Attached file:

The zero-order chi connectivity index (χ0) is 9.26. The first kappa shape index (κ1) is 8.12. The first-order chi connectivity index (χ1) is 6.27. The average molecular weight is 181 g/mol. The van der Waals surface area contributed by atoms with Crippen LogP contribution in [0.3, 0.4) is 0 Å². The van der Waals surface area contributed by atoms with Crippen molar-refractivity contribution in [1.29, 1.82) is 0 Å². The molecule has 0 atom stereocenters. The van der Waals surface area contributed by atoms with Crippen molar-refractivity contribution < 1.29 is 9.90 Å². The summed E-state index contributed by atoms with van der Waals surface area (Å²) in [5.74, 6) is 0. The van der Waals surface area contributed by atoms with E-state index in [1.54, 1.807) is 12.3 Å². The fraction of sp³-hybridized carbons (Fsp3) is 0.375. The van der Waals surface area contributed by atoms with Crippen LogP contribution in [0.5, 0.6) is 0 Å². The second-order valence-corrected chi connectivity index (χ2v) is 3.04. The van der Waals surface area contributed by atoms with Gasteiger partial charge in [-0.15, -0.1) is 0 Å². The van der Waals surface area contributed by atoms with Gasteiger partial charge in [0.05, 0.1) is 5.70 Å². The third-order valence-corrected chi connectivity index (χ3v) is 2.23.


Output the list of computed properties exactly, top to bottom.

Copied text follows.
The zero-order chi connectivity index (χ0) is 9.26. The first kappa shape index (κ1) is 8.12. The first-order chi connectivity index (χ1) is 6.27. The average molecular weight is 181 g/mol. The van der Waals surface area contributed by atoms with Crippen LogP contribution in [0.3, 0.4) is 0 Å². The van der Waals surface area contributed by atoms with Crippen molar-refractivity contribution in [1.29, 1.82) is 0 Å². The molecule has 0 atom stereocenters. The van der Waals surface area contributed by atoms with Crippen molar-refractivity contribution < 1.29 is 9.90 Å². The summed E-state index contributed by atoms with van der Waals surface area (Å²) in [5.74, 6) is 0. The van der Waals surface area contributed by atoms with E-state index in [1.54, 1.807) is 12.3 Å². The fraction of sp³-hybridized carbons (Fsp3) is 0.375. The van der Waals surface area contributed by atoms with Crippen LogP contribution in [0.5, 0.6) is 0 Å². The second-order valence-corrected chi connectivity index (χ2v) is 3.04. The van der Waals surface area contributed by atoms with Gasteiger partial charge in [-0.15, -0.1) is 0 Å². The van der Waals surface area contributed by atoms with Gasteiger partial charge in [0.05, 0.1) is 5.70 Å². The third-order valence-corrected chi connectivity index (χ3v) is 2.23.